I made this little meme not too long ago and every time I read it, I heal from the inside out. I’m reminded of what I have gained over what I have lost. And that thrills me beyond words.
I have been meditating since I was 20 years old and have maintained a regular daily sitting practice for my entire adult life. It is actually the most important part of my life.
When I met the man I had children with, I did everything I could to play it down because he didn’t like my doing it. But, the fact is I never stopped. To him it was “weird,” and he let me know that in no uncertain terms.
He hated that I would go into a dark room, do nothing and come out happy (in his words). That was his daily complaint about me and the thing he used to separate me from the people we brought into the world.
What occurs to me today is that I no longer have to worry that my sitting practice is “interfering” with another person’s life. I’m not holding anyone up. I’m not drinking from a secret well of well-being unknown to those around me. I’m not weird because of my practice of silence and daily meditation.
I am me having one of the best times in my life. There is no thorn in my side over meditation. I have the privilege of lingering in bliss whenever and for how long I’m drawn to do so. And now with COVID-19 restrictions, I have even more time to delve into the joyous presence of stillness within.
The Meditation Legacy
The funny thing is that two of the three people produced in that abusive marriage asked me if I would teach them how to meditate. When the oldest asked seven years ago, I nearly lost my own breath. All I could think was…that’s what I’m being “punished” for…I’ll pass.
Then when adult child number three asked me to teach him to meditate a couple of years ago, I offered no response. I was so taken aback that I dipped my Chinese food into the tea. I was not having a senior moment; I was in a state of utter shock. At the time, I could not tell if this was part of a larger manipulation or a genuine request.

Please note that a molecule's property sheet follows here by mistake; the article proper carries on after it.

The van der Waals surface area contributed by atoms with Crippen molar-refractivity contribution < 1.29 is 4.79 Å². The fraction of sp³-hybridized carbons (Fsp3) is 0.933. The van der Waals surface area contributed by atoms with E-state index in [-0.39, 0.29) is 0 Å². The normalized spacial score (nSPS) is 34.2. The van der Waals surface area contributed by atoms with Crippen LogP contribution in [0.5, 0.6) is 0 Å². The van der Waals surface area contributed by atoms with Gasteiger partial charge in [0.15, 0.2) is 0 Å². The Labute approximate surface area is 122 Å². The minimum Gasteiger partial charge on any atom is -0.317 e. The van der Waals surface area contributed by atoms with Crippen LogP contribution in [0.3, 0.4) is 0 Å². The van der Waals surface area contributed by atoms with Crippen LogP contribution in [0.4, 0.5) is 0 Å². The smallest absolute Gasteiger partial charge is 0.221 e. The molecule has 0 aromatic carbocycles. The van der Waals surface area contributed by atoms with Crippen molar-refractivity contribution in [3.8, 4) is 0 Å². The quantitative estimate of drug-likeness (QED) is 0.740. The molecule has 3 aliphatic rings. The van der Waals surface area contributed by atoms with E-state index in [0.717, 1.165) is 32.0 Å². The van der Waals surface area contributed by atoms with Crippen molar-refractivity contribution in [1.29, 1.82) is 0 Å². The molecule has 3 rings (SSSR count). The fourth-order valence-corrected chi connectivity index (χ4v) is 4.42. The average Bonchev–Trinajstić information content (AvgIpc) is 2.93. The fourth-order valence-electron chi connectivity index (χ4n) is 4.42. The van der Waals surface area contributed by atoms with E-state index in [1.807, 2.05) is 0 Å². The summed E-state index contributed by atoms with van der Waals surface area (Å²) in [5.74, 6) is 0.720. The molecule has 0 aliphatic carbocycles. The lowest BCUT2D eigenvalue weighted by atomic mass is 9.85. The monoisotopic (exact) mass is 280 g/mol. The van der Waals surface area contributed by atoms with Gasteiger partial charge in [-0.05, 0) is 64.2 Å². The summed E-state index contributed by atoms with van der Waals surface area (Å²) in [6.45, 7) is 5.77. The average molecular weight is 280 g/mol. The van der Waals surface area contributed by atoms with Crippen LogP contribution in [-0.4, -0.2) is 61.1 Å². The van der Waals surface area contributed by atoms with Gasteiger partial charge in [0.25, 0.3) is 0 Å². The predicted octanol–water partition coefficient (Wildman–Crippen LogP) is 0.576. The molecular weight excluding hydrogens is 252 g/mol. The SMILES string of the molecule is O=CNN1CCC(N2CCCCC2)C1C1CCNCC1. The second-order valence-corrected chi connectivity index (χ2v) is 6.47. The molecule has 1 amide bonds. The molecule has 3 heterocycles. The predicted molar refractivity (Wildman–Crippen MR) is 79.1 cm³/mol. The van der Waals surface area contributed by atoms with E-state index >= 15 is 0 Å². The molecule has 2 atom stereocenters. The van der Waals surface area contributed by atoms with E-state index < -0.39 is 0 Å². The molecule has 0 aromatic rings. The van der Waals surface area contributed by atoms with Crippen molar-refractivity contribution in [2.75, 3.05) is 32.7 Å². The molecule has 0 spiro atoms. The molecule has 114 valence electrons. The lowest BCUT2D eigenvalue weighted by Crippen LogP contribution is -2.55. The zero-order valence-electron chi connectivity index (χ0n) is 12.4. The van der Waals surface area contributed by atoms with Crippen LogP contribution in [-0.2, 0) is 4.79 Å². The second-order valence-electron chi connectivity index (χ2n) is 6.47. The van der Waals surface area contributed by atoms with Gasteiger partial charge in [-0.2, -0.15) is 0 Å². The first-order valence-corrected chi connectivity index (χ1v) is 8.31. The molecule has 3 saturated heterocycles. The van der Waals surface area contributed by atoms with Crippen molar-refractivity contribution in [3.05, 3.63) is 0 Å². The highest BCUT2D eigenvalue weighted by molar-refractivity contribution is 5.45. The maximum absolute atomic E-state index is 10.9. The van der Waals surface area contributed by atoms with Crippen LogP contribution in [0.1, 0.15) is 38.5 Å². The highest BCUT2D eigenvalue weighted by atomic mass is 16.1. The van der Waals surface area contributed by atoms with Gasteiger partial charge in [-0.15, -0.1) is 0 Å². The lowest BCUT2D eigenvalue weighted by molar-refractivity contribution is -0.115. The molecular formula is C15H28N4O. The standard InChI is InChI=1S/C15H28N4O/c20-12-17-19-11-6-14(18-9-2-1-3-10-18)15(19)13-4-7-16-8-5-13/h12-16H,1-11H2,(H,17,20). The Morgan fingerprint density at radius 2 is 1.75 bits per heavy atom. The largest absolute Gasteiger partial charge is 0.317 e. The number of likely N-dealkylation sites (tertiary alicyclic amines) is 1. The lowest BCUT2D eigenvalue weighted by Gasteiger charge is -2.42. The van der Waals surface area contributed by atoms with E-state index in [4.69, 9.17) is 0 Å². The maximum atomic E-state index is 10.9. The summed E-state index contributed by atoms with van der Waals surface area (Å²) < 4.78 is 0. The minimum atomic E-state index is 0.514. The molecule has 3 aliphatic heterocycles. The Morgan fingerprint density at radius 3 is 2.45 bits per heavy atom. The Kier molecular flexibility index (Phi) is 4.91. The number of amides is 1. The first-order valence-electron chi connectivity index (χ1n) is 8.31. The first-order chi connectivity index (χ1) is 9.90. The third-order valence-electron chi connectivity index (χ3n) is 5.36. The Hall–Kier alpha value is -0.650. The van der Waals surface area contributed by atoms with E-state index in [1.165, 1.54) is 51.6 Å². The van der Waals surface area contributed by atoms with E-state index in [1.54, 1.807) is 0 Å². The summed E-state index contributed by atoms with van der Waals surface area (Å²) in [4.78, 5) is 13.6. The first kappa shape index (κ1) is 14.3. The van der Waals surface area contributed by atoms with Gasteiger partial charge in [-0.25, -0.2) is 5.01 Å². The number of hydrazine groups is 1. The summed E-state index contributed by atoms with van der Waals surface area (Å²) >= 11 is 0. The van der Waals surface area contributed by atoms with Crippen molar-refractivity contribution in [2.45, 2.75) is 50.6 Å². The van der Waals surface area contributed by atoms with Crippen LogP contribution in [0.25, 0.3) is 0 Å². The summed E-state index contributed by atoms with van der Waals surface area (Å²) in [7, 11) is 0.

I was keenly aware that we had come full circle on the issue of meditating. Suffice it to say, teaching him meditation did not happen. God only knows what part of the sky would have fallen down should I have done that forbidden act of teaching these people how to meditate.
Finding Your Rose
My beloved mother use to always say, find what you love about it. She’d say it when things were good. She’d say it when things were bad. She’d say it time and time again. As an adolescent, I sometimes felt she was putting her head in the sand, ignoring what stunk in the moment.
Today, I’m ever so aware that she was finding the rose and not getting stuck on the thorn. Look at your own life at all the many places where you are getting stuck on the thorn, and remind yourself of the sweet scent and abundant beauty in the rose.
For more information about healing psychological trauma from within, visit www.innersanctuaryonline.org and get instant access to insights on domestic abuse dynamics and healing from domestic violence.
Dr. Jeanne King, psychologist, consultant and author, helps people break the cycle of narcissistic, domestic abuse and find wholeness, happiness and harmony.
© Dr Jeanne King PhD – Domestic Violence Prevention and Intervention
why would you not teach your children to meditate?
it seems to me to be the ultimate compliment?
PS I’d really sincerely like to know . . .
Judy, Good question. Simple answer is the timing and dysfunctional dynamics as noted in the article insight.